Technology

7/20/2021 | By Terri L. Jones

Before the pandemic, technology may have just been a fun diversion for you. Perhaps you used your smartphone and tablet for email, to watch YouTube videos and surf Facebook. The rest of tech’s uses (and complexities) you left to your younger and more tech-savvy kids and grandkids. But over the past year and a half, seniors and technology has gone hand-in-hand; it’s become more of a necessity, even a lifeline!

The Boom of Seniors and Technology During COVID

Since 2020, seniors have leaned heavily on your electronics to get through this crisis. Those smartphones, tablets, and computers not only came in handy for social interaction, but also ordering groceries and takeout; seeing the doctor (telehealth); stream movies; attend virtual religious services; and make appointments to get COVID tests and the vaccine. Now that things have opened back up, heck, you even need a smartphone to scan restaurant menus!

According to AARP’s 2020 technology survey looking into technology use among seniors in 2020, 44 percent of seniors view technology more positively than they did before the pandemic. And not surprisingly, sales of electronic devices are up among this generation, with older adults spending almost three times as much in 2020 on technology as they did in 2019. 

The Learning Curve

But you don’t just go from being a casual user to an IT expert overnight. In the same AARP survey, more than half of the respondents admitted to feeling less than adept at using the electronics they’d purchased. And your adult son or daughter talking you through it over the phone only goes so far!

“You can give an older adult a device, access to the internet and amazing content, but if they don’t have someone showing them what to do, it’s going to sit there unused,” said president and chief executive of Candoo Tech, Liz Hamburg, in a Philadelphia Inquirer.

That’s when many organizations across the country sprang into action to assist with seniors and technology during COVID. Candoo Tech, for example, offered older adults advice about what technology to buy, help in setting up their devices and on-demand support. Pivoting from in-person training, Generations on Line created an online curriculum for smartphones and tablets plus tutorials on Zoom and telehealth. The group also developed a “family coaching kit” to give family members guidance in providing tech instruction to their parents, grandparents, aunts and uncles.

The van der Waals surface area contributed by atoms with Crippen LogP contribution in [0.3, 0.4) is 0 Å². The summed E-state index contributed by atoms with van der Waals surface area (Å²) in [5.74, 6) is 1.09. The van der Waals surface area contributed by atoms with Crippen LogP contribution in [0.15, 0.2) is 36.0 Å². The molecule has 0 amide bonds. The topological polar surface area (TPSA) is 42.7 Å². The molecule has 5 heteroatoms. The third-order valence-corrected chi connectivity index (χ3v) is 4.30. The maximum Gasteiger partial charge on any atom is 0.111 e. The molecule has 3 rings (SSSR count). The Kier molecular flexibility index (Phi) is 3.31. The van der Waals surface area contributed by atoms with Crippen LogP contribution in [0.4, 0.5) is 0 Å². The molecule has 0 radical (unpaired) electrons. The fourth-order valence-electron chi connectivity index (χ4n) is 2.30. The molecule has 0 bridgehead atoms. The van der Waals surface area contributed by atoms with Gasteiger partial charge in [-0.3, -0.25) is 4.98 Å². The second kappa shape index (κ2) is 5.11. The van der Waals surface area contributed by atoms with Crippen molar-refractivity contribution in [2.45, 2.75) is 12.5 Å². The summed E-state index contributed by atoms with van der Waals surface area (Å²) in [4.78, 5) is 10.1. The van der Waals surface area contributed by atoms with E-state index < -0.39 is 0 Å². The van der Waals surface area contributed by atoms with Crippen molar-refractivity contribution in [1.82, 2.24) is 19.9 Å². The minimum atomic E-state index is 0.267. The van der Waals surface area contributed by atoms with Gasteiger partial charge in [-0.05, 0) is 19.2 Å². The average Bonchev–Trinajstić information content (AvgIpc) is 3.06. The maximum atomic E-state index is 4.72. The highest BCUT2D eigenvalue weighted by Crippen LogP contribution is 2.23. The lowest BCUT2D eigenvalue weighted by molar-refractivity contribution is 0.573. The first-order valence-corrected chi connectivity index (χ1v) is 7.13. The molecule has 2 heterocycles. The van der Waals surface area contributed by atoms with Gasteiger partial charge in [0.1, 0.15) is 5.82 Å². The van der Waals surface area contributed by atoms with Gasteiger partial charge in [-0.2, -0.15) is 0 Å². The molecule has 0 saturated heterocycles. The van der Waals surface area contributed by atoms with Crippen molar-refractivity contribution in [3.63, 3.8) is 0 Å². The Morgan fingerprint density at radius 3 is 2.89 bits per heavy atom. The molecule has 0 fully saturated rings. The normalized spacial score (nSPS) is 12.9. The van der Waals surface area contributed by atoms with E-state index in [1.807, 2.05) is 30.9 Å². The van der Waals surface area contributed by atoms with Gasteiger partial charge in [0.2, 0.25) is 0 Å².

Senior Planet took a more proactive approach by calling seniors at the beginning of the lockdown to determine the specific technology training they needed. Not only did seniors request the expected tutorials on Zoom, but they also wanted help with gaming programs, telemedicine, online dating and more. And when kids started remote learning, Senior Planet even offered a Google Classrooms workshop to allow seniors to pinch hit for their kids who were working in monitoring their grandchildren’s schooling.

Future Impact

The fact that months of lockdown and isolation have forced seniors to become more comfortable with technology definitely has had its benefits for aging on many fronts. Video chat allows them to stay engaged and connected, even if they can’t see friends and family on a regular basis. Plus, technology helps seniors live independently longer: they can order groceries and meals online and have them delivered to their door; use portals to communicate with doctors and telehealth for some of their more routine medical appointments; and have their Apple watch or other medical alert device notify a family member when they’ve fallen. And, if seniors are nearing retirement, the ease of working remotely may even convince them to work a little longer.

For info about technology training in your area, contact your local library, senior center, department on aging or Area Agency on Aging. Each state also has a National Assistive Technology Act training center for older adults and people with disabilities, which allows seniors to borrow devices, with some centers even distributing used smartphones, tablets and computers.

Terri L. Jones

Terri L. Jones has been writing educational and informative topics for the senior industry for over ten years, and is a frequent and longtime contributor to Seniors Guide. She also writes for many other local magazines and publications.

Terri L. Jones